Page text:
Stress sensors using soft-MEMS



To develop stress sensors based on novel soft-MEMS approach critical to detect tactile information. The focus is on arrays of solid-state force/pressure sensors embedded in PDMS. The piezoresistive sensor will consist of five cantilever type sensing elements connected in a Wheatstone bridge configuration to measure stress and shear forces. The stress will be a direct consequence of the membrane deflection in response to an applied pressure. The design of a membrane stress sensor involves working on the thickness, geometrical dimensions of membrane, and positioning of piezo resistors on membrane to achieve optimum sensitivity. These will be investigated together with the quantitative analysis of the force distribution. 

Expected Results

Cantilever based sensors embedded in soft substrates, capable of detecting shear force and slip.

Planned secondments

UoG: for nanofabrication training

UoG: to attend courses on soft skills and integration on soft substrates

KUL: to evaluate the sensor with electronic interface


Host institution: Fondazione Bruno Kessler

Enrolments (in Doctoral degree): University of Glasgow


Leandro Lorenzelli, Ravinder Dahiya

Presentation of ESR10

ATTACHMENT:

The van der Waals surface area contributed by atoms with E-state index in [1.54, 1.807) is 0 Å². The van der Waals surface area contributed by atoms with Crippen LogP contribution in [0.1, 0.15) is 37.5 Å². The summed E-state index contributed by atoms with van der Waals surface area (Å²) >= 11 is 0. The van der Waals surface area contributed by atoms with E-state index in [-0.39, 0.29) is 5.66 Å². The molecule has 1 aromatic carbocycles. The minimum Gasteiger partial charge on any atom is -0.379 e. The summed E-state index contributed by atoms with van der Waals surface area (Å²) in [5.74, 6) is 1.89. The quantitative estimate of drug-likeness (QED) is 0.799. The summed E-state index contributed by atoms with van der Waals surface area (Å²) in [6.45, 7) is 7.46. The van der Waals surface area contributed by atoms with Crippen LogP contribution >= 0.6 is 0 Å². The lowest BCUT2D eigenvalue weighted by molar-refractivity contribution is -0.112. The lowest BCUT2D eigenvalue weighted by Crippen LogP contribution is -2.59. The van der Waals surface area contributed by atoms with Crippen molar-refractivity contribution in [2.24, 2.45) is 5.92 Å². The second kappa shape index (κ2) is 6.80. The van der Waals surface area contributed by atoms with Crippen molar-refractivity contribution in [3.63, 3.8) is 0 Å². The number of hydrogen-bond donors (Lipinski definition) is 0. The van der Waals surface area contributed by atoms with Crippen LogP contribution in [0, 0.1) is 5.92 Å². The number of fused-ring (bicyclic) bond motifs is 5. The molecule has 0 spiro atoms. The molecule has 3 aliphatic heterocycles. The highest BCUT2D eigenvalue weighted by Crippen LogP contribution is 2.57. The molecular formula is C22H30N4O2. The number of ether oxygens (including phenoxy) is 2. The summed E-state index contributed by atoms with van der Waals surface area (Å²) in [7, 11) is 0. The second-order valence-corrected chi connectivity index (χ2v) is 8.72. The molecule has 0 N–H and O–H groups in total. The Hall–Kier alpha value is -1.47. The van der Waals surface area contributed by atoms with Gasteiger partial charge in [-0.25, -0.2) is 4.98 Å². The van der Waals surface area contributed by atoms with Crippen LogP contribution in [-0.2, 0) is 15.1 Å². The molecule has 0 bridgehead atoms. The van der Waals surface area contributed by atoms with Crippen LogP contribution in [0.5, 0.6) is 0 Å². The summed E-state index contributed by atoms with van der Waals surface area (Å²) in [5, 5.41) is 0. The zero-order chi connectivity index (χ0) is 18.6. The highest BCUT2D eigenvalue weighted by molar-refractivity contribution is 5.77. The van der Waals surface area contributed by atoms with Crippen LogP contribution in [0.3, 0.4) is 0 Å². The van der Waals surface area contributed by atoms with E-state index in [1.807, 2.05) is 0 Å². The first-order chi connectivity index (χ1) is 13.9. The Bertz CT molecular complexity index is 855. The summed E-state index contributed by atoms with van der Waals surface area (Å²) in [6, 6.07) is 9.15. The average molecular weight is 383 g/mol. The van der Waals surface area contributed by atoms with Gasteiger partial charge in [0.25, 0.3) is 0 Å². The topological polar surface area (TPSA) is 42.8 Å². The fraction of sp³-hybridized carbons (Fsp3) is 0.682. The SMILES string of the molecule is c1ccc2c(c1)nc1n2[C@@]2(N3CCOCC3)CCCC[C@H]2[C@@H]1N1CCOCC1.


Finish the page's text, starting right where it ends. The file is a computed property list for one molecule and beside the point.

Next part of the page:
My name is Inci Rüya TEMEL and I am from France. My research topics are sensors & micro and nanotechnologies. I have a BCs in Life Sciences from Sorbonne Université 2017 and a MCs in Health Devices Engineering 2019. My research interests are the will to understanding how the mysteriousness of the human brain resulted in such complex living systems. It arose early during my childhood. My studies have been driven by my fascination of the human brain and its functioning. I had the opportunity to study the neural system’s physiology in detail during my bachelor’s degree. Then I decided to move to the engineering aspect of neurosciences and worked on human motor control theories and models during my Master’s thesis. Now, I want to give robots and prosthesis tactile feedback so that I can develop new theories about human motor control. Developing new neuro-rehabilitation techniques was always part of my long term plan, and I oriented my academic career for this purpose